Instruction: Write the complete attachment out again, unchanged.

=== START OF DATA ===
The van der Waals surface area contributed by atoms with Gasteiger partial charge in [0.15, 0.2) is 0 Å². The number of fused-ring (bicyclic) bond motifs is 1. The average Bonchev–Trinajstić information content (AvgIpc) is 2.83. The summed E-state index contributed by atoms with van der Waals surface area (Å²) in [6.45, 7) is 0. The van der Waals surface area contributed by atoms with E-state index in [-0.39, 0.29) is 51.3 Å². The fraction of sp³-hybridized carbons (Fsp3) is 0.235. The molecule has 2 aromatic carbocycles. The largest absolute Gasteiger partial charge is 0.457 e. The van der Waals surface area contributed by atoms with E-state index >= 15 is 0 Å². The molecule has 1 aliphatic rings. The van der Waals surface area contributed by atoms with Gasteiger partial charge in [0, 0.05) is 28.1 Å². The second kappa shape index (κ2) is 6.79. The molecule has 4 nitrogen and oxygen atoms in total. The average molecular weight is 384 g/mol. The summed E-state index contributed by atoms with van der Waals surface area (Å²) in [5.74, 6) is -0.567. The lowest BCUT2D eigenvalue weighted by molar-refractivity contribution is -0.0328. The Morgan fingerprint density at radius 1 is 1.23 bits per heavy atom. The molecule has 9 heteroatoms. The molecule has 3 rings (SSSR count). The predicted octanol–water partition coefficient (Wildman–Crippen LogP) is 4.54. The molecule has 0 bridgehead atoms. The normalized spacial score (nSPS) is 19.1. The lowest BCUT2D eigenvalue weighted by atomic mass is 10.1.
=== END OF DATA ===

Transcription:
The van der Waals surface area contributed by atoms with Gasteiger partial charge in [0.15, 0.2) is 0 Å². The number of fused-ring (bicyclic) bond motifs is 1. The average Bonchev–Trinajstić information content (AvgIpc) is 2.83. The summed E-state index contributed by atoms with van der Waals surface area (Å²) in [6.45, 7) is 0. The van der Waals surface area contributed by atoms with E-state index in [-0.39, 0.29) is 51.3 Å². The fraction of sp³-hybridized carbons (Fsp3) is 0.235. The molecule has 2 aromatic carbocycles. The largest absolute Gasteiger partial charge is 0.457 e. The van der Waals surface area contributed by atoms with E-state index >= 15 is 0 Å². The molecule has 1 aliphatic rings. The van der Waals surface area contributed by atoms with Gasteiger partial charge in [0, 0.05) is 28.1 Å². The second kappa shape index (κ2) is 6.79. The molecule has 4 nitrogen and oxygen atoms in total. The average molecular weight is 384 g/mol. The summed E-state index contributed by atoms with van der Waals surface area (Å²) in [5.74, 6) is -0.567. The lowest BCUT2D eigenvalue weighted by molar-refractivity contribution is -0.0328. The Morgan fingerprint density at radius 1 is 1.23 bits per heavy atom. The molecule has 9 heteroatoms. The molecule has 3 rings (SSSR count). The predicted octanol–water partition coefficient (Wildman–Crippen LogP) is 4.54. The molecule has 0 bridgehead atoms. The normalized spacial score (nSPS) is 19.1. The lowest BCUT2D eigenvalue weighted by atomic mass is 10.1.